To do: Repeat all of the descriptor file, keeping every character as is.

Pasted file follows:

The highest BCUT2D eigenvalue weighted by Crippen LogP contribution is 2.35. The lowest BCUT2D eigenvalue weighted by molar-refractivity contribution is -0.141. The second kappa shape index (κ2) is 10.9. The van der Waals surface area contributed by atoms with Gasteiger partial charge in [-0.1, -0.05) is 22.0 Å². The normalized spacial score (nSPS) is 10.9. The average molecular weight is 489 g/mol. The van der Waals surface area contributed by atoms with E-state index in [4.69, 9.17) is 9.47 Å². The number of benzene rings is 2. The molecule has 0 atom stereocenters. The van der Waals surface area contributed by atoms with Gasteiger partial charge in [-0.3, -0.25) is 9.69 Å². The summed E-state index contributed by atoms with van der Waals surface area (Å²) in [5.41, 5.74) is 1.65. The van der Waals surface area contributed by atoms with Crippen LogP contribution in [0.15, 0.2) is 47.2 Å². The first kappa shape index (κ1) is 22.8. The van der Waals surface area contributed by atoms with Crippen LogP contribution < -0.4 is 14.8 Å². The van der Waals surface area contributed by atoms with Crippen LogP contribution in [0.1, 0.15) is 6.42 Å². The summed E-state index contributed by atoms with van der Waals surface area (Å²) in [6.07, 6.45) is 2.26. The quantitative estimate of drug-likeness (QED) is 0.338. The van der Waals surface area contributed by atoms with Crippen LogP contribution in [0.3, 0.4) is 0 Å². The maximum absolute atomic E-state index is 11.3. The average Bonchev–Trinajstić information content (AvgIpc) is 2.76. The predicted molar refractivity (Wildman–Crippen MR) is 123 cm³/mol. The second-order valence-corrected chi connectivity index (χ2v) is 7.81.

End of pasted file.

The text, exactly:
The highest BCUT2D eigenvalue weighted by Crippen LogP contribution is 2.35. The lowest BCUT2D eigenvalue weighted by molar-refractivity contribution is -0.141. The second kappa shape index (κ2) is 10.9. The van der Waals surface area contributed by atoms with Gasteiger partial charge in [-0.1, -0.05) is 22.0 Å². The normalized spacial score (nSPS) is 10.9. The average molecular weight is 489 g/mol. The van der Waals surface area contributed by atoms with E-state index in [4.69, 9.17) is 9.47 Å². The number of benzene rings is 2. The molecule has 0 atom stereocenters. The van der Waals surface area contributed by atoms with Gasteiger partial charge in [-0.3, -0.25) is 9.69 Å². The summed E-state index contributed by atoms with van der Waals surface area (Å²) in [5.41, 5.74) is 1.65. The van der Waals surface area contributed by atoms with Crippen LogP contribution in [0.15, 0.2) is 47.2 Å². The first kappa shape index (κ1) is 22.8. The van der Waals surface area contributed by atoms with Crippen LogP contribution < -0.4 is 14.8 Å². The van der Waals surface area contributed by atoms with Crippen LogP contribution in [0.1, 0.15) is 6.42 Å². The summed E-state index contributed by atoms with van der Waals surface area (Å²) in [6.07, 6.45) is 2.26. The quantitative estimate of drug-likeness (QED) is 0.338. The van der Waals surface area contributed by atoms with Crippen LogP contribution in [0.3, 0.4) is 0 Å². The maximum absolute atomic E-state index is 11.3. The average Bonchev–Trinajstić information content (AvgIpc) is 2.76. The predicted molar refractivity (Wildman–Crippen MR) is 123 cm³/mol. The second-order valence-corrected chi connectivity index (χ2v) is 7.81.